Alamosa Trees: Winter Identification

This page looks at typical Alamosa trees listed by common names in alphabetical order. Some trees have more winter identifying characteristics than others. Please let me know if you have more information.

All photos were taken in Alamosa, January 2012 by Marilyn Loser unless otherwise noted.

Definition of a few terms:

Looking through a Siberian elm at Blanca Peak, January 2012



  • -Opposite structure
  • -Tall, pointed lateral buds
  • -Terminal buds more cone shaped
  • -Buds are black or very dark, looking sooty
  • -Pitchfork-like limb tips on many species
  • -Leaf scar is shield shaped - looks like a smiley face
  • -Twigs often stout and never reddishBark is smooth grey or a pale grey-brown in young trees. 
  • -In older trees the bark becomes fissured into interwoven ridges which may look diamond shaped

Ash, Oak-leafed

  • -Reddish bark with white lenticels






Left: Ash-note opposite branching structure & longer, pointy terminal buds.
Middle Top: Fuzzy Aspen buds.
Middle Bottom: Note black spots along trunk where Aspen shed little branches
Right: Oak-leafed Ash - young tree with reddish trunk and white, raised lenticels




Aspen, Quaking

  • -New bark is smooth and whitish, may have green caste
  • -Dark scars on trunk where branches have dropped off
  • -Bud size varies from stand to stand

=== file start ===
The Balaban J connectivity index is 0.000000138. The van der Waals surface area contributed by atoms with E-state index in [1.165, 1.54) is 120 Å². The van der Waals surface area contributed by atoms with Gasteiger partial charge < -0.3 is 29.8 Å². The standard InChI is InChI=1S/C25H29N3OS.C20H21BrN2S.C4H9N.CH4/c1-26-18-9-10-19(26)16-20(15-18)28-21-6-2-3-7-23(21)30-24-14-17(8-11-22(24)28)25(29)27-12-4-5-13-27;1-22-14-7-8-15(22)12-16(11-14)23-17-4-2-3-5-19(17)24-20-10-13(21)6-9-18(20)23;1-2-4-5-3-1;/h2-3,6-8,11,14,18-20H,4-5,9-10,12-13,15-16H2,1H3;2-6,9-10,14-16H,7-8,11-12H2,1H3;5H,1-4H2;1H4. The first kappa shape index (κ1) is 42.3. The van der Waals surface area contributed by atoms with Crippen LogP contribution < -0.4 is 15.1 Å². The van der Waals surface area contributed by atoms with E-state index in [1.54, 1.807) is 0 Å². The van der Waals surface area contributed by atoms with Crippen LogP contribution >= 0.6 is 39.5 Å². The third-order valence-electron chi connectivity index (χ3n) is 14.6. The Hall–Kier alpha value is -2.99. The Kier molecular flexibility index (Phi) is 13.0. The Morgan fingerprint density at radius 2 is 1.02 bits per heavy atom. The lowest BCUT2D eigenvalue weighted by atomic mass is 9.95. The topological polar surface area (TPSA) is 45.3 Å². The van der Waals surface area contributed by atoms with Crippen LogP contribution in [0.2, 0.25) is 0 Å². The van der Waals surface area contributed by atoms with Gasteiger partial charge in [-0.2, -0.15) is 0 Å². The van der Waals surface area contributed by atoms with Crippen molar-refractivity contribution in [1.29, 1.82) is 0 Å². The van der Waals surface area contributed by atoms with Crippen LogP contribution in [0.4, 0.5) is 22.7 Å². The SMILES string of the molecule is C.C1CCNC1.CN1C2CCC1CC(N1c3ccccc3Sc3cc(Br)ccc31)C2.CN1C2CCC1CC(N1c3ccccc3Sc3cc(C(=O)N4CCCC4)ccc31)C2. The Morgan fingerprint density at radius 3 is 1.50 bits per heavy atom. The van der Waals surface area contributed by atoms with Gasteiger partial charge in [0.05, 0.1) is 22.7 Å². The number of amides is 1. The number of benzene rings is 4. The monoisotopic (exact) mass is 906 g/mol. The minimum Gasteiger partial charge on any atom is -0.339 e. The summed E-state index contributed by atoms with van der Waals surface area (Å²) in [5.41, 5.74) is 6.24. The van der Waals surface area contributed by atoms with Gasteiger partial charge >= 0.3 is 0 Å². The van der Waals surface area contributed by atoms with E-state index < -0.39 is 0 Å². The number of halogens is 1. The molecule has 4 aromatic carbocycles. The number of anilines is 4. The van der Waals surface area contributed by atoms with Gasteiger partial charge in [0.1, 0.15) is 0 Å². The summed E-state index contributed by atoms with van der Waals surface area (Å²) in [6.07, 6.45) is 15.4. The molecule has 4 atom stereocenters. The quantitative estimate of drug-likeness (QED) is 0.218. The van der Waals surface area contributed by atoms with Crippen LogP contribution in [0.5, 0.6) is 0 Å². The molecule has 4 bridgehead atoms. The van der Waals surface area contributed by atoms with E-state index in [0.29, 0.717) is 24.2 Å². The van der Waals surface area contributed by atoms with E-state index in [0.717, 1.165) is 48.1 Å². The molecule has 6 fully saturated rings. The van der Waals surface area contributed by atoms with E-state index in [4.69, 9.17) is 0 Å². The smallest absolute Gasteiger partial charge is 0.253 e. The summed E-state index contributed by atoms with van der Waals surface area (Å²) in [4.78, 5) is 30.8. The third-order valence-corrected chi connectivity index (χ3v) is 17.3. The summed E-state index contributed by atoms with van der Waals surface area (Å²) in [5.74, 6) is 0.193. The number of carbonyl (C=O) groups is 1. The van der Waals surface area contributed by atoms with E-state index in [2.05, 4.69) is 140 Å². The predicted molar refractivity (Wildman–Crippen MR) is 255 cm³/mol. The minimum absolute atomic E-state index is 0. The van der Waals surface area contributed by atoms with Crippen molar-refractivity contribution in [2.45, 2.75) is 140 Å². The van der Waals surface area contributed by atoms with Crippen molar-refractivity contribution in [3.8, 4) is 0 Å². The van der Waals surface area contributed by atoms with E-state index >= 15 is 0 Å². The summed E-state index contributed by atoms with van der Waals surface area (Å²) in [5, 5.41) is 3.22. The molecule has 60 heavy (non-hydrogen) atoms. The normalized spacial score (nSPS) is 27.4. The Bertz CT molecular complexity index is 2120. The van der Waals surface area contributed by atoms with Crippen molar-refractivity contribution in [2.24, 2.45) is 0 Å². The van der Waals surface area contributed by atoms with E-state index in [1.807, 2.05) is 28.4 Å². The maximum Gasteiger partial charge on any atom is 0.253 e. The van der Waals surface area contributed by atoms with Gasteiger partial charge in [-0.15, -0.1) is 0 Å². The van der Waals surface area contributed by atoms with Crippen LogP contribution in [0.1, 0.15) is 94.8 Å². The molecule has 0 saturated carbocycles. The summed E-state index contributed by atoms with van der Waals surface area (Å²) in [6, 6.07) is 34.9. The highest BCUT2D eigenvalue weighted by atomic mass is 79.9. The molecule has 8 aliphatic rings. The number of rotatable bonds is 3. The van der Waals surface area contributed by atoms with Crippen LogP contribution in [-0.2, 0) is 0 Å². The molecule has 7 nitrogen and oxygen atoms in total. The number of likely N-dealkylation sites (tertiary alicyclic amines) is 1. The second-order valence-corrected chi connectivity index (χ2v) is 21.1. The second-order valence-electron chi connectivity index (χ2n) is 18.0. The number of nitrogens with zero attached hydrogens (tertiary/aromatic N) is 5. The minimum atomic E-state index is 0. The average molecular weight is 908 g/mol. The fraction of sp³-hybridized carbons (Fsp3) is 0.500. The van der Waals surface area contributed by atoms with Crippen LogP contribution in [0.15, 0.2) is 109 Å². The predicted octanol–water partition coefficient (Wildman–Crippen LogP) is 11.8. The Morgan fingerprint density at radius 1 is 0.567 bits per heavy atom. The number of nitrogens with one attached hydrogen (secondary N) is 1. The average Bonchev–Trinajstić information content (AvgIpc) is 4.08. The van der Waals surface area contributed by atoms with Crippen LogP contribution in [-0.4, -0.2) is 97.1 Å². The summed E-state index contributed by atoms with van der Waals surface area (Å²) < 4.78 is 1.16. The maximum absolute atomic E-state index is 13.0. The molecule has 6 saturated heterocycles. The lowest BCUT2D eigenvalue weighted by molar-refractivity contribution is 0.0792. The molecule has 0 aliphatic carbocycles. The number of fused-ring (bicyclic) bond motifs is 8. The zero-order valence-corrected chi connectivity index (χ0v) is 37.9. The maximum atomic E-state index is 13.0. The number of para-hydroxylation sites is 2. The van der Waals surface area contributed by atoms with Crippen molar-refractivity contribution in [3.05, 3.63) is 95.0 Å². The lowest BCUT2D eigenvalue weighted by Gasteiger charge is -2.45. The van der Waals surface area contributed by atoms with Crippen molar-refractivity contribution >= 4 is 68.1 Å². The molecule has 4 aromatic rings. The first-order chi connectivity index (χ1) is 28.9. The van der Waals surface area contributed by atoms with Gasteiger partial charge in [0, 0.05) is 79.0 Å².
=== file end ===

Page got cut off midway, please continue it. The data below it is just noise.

• -Buds typically hug stem
  • -Bud size varies from stand to stand
  • -Trees often found in clumps or groves
  • -Male trees (not sold in town) get furry buds


  • -Opposite bud structure
  • -Twigs usually reddish-purple
  • -Twigs have a white waxy coating that rubs off easily
  • -Leaf scars meet in the middle of twig.
  • -Twigs can be light yellow-green
  • -Mature bark often has noticeable yellowish tinge compared to other trees.
  • -Often they send out shoots from the main trunk, even on old and mature trees
  • -Mostly older ones in Alamosa


  • -Alternate branching
  • -Long pointed buds, up to ½” on twigs, often angling out, yellowish brown & maybe gummy
  • -Mature bark is brown & deeply furrowed  and has thick round- or angular-sided ridges


  • -Often have 2 varieties of twigs. New twigs from last growing season are hairy, while older ones not.
  • -Buds typically reddish and hairy.
  • -Bark somewhat flaky and mottled
  • -Apple litter often remains on the ground
  • -Very hybridized so fruit size variable. Often smaller-fleshed fruit clings to tree and looks like shriveled cherries.




Left: Cottonwood: Brown, deeply furrowed bark of mature tree.
Above: Cottonwood - long, pointy buds


Crabapple: Reddish stems and buds (these aren't hairy). Small apples still cling to stem.


Dogwood – Red Osier (shrubs in Alamosa)

  • -Clove-shaped flower bud
  • -Leaf scar encircles the twig
  • -Opposite branching
  • -Redish stems
  • -White pith
  • -Mature bark is spotted looking – raised lenticel humps that look whitish

Elm (Ulmus spp.)

  • -Zigzag twigs
  • -Alternate branching
  • -Bark acts like cork when pressed with finger nail (bounces back).